There is a festival happening outside my house as I type this and the sound of the Taiko drums are resounding around the flat.......a beautiful sound indeed!

ToffeeBoy said...

@ DsD - so you think you know what I'll like and what I won't? You think you've got my musical tastes sorted out, do you? You have the utter gall to come on here and openly predict that this Silencers song will appeal to me? Do you? DO YOU???!!!

Damn right you do! Beautiful, gorgeous, epic, soaring, melodic, heavenly (that's the song, not you, by the way). I love it.

The Silencers are a band that I've always felt I should know more about. And just in case she should happen to be reading this, I'd like to make it absolutely clear that Aura O'Neill is more than welcome to come and sit on my sofa any time she cares to.

Abahachi said...

Um. Well, I do plan to go to Vienna, but in my cycling lycra rather than my moody trenchcoat. Perhaps I should go to Duesseldorf instead.

Japanther said...

the more I thought about it the more I realised I had only been to these places in my head....

...but, anyone who visited me in Brighton got a Quadrophenia tour, the highlight being Quadrophenia alley, where young Jimmy got his end away with the lovely Leslie Ash. They scrub off the graffiti every few years, but mods from all over the world keep putting it back.

And just yesterday I was negotiating with Mrs J on how we could make a brief visit to Sunlight Studios during our upcoming trip to Stockholm (for the uninitiated, Sunlight is the home of Swedish death metal!)

..there must be more...hmm.....oh, I have seen 710 Ashbury Street too, it was very house-y.

DarceysDad said...

Thanks, Toffee! If you don't actually have any Silencers stuff, let me know. I'll see what I can do for you when I get home.

Makinavaja said...

I had my photo taken mimicking JJ Burnel's Euroman Cometh cover outside the Pompidou Centre in Paris. My leather jacket was rubbish (25 quid from a shop called L for Leather, for god's sake!) and I was on the wrong side of the building. Ah well.

Blimpy said...

L for Leather!!! Classic!!!

goneforeign said...

It wasn't an album cover, but close. If you saw 'Rockers' there's the scene [also used in the poster] of a group of a dozen reggae rastas walking very deleliberateley towards the camera, a straight line 10 yards wide. I was at an event where they all were present so I asked 'em to re-create the shot for me in the parking lot, I shot half a roll on it.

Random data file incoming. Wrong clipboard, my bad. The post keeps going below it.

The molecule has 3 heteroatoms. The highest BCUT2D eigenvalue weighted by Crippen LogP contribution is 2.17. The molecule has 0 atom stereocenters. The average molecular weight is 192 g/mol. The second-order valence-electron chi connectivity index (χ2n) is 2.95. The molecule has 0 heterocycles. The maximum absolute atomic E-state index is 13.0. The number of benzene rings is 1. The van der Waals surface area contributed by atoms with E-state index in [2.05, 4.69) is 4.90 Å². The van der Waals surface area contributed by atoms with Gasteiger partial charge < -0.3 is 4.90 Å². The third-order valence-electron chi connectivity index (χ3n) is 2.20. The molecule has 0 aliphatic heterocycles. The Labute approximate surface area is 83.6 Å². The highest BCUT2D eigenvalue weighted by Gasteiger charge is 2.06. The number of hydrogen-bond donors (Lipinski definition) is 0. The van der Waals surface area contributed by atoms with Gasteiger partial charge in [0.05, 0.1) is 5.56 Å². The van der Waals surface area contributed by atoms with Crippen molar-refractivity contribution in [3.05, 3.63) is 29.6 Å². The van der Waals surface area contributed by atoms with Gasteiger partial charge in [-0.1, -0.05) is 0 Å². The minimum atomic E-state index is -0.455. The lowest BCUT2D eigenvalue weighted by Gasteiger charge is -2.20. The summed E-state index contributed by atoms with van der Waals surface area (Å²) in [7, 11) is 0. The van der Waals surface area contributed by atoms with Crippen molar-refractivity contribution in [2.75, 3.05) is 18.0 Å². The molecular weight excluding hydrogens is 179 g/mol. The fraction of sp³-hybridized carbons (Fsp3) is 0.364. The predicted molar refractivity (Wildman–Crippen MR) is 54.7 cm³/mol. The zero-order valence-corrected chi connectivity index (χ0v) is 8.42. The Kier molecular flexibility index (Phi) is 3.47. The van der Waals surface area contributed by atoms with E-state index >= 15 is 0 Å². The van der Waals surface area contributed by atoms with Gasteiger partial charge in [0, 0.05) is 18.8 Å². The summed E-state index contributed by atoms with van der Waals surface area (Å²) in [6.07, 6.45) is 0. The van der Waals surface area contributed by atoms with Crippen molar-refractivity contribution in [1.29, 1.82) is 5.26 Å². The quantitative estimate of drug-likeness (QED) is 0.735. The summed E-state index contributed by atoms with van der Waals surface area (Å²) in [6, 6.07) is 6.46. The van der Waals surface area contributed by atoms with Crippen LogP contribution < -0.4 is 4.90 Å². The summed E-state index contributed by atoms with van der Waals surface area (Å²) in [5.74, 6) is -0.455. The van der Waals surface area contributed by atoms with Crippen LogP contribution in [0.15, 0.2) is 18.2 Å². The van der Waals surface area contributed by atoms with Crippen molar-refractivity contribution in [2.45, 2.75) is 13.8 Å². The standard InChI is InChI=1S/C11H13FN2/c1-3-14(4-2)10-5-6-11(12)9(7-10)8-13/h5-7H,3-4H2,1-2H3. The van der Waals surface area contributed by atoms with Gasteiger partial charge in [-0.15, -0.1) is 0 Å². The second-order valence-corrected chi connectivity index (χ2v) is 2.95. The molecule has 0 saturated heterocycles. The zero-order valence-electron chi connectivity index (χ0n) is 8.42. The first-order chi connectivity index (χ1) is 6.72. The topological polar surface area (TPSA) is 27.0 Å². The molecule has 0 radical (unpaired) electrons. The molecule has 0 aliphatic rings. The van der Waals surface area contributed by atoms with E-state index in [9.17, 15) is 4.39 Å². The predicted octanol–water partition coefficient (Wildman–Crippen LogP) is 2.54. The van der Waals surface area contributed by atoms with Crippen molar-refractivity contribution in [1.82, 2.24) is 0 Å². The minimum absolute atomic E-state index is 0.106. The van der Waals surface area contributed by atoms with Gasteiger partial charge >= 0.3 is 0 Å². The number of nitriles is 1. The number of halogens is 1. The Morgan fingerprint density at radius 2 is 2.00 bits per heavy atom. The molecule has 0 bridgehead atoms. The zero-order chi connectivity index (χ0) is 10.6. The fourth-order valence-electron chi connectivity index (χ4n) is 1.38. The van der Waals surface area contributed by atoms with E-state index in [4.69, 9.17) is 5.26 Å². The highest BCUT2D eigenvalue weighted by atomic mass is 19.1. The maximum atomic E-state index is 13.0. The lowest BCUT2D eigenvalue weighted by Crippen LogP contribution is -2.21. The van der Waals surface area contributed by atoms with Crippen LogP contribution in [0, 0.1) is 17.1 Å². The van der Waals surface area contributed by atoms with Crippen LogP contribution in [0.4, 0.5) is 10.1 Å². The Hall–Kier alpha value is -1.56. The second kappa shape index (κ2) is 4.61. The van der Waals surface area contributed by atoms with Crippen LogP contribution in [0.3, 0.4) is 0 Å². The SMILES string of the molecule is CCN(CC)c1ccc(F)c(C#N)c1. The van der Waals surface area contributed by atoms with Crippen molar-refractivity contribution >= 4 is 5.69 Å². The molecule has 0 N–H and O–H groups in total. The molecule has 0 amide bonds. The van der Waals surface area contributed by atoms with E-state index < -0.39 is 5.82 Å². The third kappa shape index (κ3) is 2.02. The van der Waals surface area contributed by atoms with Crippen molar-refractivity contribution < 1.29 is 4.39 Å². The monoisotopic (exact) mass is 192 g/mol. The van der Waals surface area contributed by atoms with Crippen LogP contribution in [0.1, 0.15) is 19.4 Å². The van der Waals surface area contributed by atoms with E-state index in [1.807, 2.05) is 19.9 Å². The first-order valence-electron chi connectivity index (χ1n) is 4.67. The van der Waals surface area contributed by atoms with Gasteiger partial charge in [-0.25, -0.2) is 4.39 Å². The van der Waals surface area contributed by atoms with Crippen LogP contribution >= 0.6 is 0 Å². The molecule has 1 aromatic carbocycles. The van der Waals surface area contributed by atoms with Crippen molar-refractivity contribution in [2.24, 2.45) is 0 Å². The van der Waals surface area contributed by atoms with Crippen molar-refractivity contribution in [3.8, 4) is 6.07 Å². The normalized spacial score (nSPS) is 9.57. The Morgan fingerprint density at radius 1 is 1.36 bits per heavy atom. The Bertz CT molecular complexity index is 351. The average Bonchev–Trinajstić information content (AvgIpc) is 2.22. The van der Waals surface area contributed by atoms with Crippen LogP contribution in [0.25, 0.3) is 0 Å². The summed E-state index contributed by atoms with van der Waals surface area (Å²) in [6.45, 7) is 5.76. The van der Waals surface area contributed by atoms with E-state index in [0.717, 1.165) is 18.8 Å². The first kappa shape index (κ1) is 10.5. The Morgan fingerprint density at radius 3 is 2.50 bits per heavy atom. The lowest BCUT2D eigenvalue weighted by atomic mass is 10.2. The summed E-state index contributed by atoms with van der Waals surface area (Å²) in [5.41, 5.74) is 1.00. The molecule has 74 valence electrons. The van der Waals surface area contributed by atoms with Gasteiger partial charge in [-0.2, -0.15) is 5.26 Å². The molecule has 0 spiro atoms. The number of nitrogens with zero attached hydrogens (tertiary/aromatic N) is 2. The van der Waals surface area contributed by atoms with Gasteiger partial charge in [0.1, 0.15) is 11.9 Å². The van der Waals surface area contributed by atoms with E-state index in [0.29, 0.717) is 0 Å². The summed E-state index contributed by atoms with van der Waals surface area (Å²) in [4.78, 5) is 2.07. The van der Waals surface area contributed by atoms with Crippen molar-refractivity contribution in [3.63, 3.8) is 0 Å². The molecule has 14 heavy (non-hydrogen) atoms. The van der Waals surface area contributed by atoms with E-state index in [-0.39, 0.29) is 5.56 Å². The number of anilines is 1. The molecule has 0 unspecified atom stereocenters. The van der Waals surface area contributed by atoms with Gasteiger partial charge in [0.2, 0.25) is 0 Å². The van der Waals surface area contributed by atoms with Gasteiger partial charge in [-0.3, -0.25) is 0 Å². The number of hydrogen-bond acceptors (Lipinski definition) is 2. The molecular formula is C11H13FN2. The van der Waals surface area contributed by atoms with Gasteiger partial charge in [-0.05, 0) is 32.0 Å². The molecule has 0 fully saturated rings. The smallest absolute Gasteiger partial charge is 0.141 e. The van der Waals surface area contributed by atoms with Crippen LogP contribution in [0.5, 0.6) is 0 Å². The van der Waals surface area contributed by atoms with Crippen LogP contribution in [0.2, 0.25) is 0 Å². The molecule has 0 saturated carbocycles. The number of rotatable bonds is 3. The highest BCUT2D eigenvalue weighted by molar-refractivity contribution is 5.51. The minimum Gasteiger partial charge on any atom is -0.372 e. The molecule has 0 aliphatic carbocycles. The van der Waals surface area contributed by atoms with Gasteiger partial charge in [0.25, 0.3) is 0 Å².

As I recall the group was:
Leroy "Horsemouth" Wallace
"Dirty Harry" Hall
Gregory Isaacs
Jacob Miller
Robbie Shakespeare
Sly Dunbar
Kiddus I
Burning Spear
Big Youth

TatankaYotanka said...

I specifically visited the grave of Adolphe Sax; when I still had one, in the Cimetière de Montmartre.

and whistled some bits from A Love Supreme ...

May1366 said...
This comment has been removed by the author.
May1366 said...

I was waiting at the traffic lights on Penny Lane a few weeks ago when it was hot, and I had the windows down. A group of young American tourists, early 20s, were nearby and one leaned in to ask me: "Hey, we're trying to find the crossing on Penny Lane, where The Beatles crossed the road." They looked slightly mortified when I told them it was in London. I tried to cheer them up by saying they were, however, on Penny Lane and that the barber showing photographs of every head etc (except he doesn't anymore, apart from one or two of The Beatles) was just up the road but they seemed nonplussed. It's quite funny, living round here, because, after a couple of high-profile years, Liverpool's tourism infrastructure has developed so it's no longer just the Beatles pilgrims who stop by Penny Lane - and when you see a gang, say, of French schoolkids clustered on the street corner, you wonder what must be going through their minds. Museums, shops, the ferry, old buildings - fine - but a perfectly pleasant but nondescript suburban street that inspired a song they probably haven't heard written 40 years before they were born?

Haven't got too many anecdotes of my own of music fanboy activity on holiday, but I did put my hand in the mouth at the Bocca della Verita like Audrey Hepburn in Roman Holiday, and, after a morning's visit to Keats' house in Hamstead in my 6th form, Michael Gibney and I took a detour to Highgate Cemetery to visit Karl Marx's tomb and then bribe a gravedigger 50p to show us what he claimed to be Marx'ss original burial place. Gibney kissed the dug-up earth; I opted not to intake the opiate of idolatry.